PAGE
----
PEOPLE are the key asset and driver of a company's growth.
That is why Mr Paul Yeo, group managing director and chief executive officer of Fagerdala, envisaged creating centres of excellence (COEs) about two years ago. This was realised as part of the organisation's human resource (HR) overhaul last year.
"I wanted to create positions where individuals are employed to just think, brainstorm, develop, create and innovate for key areas of growth for the company," Mr Yeo said.
Their task: to build a knowledge bank and arsenal of ideas and strategies to help the operations team move forward in this challenging global environment.
He continued: "The COEs force us to constantly explore and test new strategies to boost the company's performance and productivity as we anticipate our customer's needs."
The centres will create white papers for Fagerdala and also provide staff training in various areas of expertise, including HR and administration, engineering automation, packaging design, quality, safety and environmental matters, finance and risk governance, and global business development.
"In the past, our focus was on growing the business. We managed each problem as it surfaced, and policies were decentralised and customised. Now that the company has grown, it's time to look into important issues like standardisation, business excellence, risk governance and business continuity plans," said Ms Diane Yeo, Mr Yeo's daughter and director of corporate and legal affairs.
The complete overhaul of its HR system was a turning point for the total packaging solutions firm, which specialises in cushion packaging for highly sensitive "shock and vibration" equipment, mainly for the IT, biomedical and telecommunications industries.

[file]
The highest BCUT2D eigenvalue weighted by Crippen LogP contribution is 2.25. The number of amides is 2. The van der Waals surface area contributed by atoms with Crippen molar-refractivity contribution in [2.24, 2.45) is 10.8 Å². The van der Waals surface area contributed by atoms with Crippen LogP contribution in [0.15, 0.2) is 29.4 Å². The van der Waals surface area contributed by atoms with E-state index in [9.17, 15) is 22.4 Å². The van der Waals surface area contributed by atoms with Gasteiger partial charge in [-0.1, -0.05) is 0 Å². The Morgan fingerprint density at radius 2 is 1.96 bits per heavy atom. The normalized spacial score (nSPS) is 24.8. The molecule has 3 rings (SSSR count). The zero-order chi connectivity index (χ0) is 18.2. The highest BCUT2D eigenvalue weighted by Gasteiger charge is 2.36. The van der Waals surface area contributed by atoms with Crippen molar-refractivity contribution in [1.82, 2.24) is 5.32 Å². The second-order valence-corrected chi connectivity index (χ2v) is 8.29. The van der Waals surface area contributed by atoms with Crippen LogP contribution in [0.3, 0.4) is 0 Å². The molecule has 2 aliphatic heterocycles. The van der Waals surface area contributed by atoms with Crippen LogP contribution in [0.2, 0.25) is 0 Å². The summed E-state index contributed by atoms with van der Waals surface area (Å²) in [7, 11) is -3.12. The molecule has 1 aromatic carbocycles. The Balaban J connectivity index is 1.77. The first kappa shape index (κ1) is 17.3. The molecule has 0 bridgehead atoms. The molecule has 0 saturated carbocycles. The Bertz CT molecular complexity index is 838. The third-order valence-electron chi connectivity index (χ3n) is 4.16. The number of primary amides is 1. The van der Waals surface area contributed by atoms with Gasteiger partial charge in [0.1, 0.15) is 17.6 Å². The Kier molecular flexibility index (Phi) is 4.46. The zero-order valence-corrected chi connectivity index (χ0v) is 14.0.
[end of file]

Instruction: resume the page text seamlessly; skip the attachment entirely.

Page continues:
The company's core strength is in its upstream and downstream integration, from producing polyethylene foam to customised packaging designs, and process engineering through automation.
The company restructure, which would affect 1,200 staff members globally, of whom 53 are based in Singapore, was made possible with the support of an HR Capability Programme offered by Spring Singapore.
"The 50per cent funding enabled us to engage external consultants to help us restructure our HR framework - from recruitment, selection and induction to professional development, performance management and evaluation, talent management, career progression and compensation," said Mr Yeo.
These efforts have helped Fagerdala attract and develop new talent to drive the company to the next stage of growth, said Ms Yeo.
Herself a fresh talent, Ms Yeo was coaxed by her father last year to return from Melbourne, Australia, where she worked as a solicitor, to join Fagerdala to "build and develop the company's internal resources and deal with issues with fresh eyes", said Mr Yeo.
Ms Yeo, who is also the group's corporate counsel, was tasked with the HR overhaul when she joined the company. She created and developed the Corporate Shared Services Group, where all policies, systems and standard operating procedures are centralised.
This nexus is timely, given Fagerdala's rapidly expanding global footprint. Opening on average one new factory every year since 1998, the company now operates 13 facilities in six countries - Singapore, Malaysia, Thailand, China, the United States and Mexico. It hopes to continue expanding its presence in the US before turning to Eastern Europe.
"With a multinational and multicultural workforce, our shared HR handbook and toolkits have become our common language across countries," said Mr Yeo.
With the HR restructuring in good progress, Fagerdala has embarked on the next phase of its HR Capability initiative, with 70 per cent funding from Spring. The project: to groom its future leaders to realise the vision to grow more factories outside Singapore.
It is developing an in-house management training programme, where promising candidates will be put on an accelerated career track and progression in the company. They will be exposed to different work environments and challenges. This will make succession planning more structured and systematic.
"We hope to groom these young talents to take over key leadership positions in 10 to 15 years' time. Then, I'll be ready to retire," said 60-year-old Mr Yeo, smiling.